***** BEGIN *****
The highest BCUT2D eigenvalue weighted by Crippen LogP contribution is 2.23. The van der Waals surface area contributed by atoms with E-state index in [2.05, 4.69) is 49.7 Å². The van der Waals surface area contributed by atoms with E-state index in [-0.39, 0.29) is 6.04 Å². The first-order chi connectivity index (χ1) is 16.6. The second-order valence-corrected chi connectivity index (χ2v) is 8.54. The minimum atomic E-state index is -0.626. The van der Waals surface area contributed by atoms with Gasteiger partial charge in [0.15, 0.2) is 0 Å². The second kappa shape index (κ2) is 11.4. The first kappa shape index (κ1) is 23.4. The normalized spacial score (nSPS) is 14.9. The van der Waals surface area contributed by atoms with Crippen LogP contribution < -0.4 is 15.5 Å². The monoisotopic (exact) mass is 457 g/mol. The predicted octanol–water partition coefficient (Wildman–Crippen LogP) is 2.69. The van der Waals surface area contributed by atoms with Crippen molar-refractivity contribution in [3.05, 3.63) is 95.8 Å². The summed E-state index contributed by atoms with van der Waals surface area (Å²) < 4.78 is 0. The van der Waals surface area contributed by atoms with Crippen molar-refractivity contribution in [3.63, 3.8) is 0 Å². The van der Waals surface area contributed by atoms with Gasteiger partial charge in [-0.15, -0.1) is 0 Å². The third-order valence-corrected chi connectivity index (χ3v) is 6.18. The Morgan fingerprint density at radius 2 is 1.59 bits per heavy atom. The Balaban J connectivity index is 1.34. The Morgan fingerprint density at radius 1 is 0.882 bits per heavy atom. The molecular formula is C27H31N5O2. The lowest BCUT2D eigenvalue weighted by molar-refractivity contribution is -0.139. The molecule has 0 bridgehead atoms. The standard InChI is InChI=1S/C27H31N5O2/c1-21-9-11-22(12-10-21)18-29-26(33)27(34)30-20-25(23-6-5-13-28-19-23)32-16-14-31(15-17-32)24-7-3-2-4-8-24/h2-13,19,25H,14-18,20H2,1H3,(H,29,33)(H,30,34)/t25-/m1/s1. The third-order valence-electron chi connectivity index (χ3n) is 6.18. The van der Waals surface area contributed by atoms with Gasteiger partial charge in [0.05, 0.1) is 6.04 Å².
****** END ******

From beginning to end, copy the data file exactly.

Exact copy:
The highest BCUT2D eigenvalue weighted by Crippen LogP contribution is 2.23. The van der Waals surface area contributed by atoms with E-state index in [2.05, 4.69) is 49.7 Å². The van der Waals surface area contributed by atoms with E-state index in [-0.39, 0.29) is 6.04 Å². The first-order chi connectivity index (χ1) is 16.6. The second-order valence-corrected chi connectivity index (χ2v) is 8.54. The minimum atomic E-state index is -0.626. The van der Waals surface area contributed by atoms with Gasteiger partial charge in [0.15, 0.2) is 0 Å². The second kappa shape index (κ2) is 11.4. The first kappa shape index (κ1) is 23.4. The normalized spacial score (nSPS) is 14.9. The van der Waals surface area contributed by atoms with Crippen LogP contribution < -0.4 is 15.5 Å². The monoisotopic (exact) mass is 457 g/mol. The predicted octanol–water partition coefficient (Wildman–Crippen LogP) is 2.69. The van der Waals surface area contributed by atoms with Crippen molar-refractivity contribution in [3.05, 3.63) is 95.8 Å². The summed E-state index contributed by atoms with van der Waals surface area (Å²) < 4.78 is 0. The van der Waals surface area contributed by atoms with Crippen molar-refractivity contribution in [3.63, 3.8) is 0 Å². The van der Waals surface area contributed by atoms with Gasteiger partial charge in [-0.15, -0.1) is 0 Å². The third-order valence-corrected chi connectivity index (χ3v) is 6.18. The Morgan fingerprint density at radius 2 is 1.59 bits per heavy atom. The Balaban J connectivity index is 1.34. The Morgan fingerprint density at radius 1 is 0.882 bits per heavy atom. The molecular formula is C27H31N5O2. The lowest BCUT2D eigenvalue weighted by molar-refractivity contribution is -0.139. The molecule has 0 bridgehead atoms. The standard InChI is InChI=1S/C27H31N5O2/c1-21-9-11-22(12-10-21)18-29-26(33)27(34)30-20-25(23-6-5-13-28-19-23)32-16-14-31(15-17-32)24-7-3-2-4-8-24/h2-13,19,25H,14-18,20H2,1H3,(H,29,33)(H,30,34)/t25-/m1/s1. The third-order valence-electron chi connectivity index (χ3n) is 6.18. The van der Waals surface area contributed by atoms with Gasteiger partial charge in [0.05, 0.1) is 6.04 Å².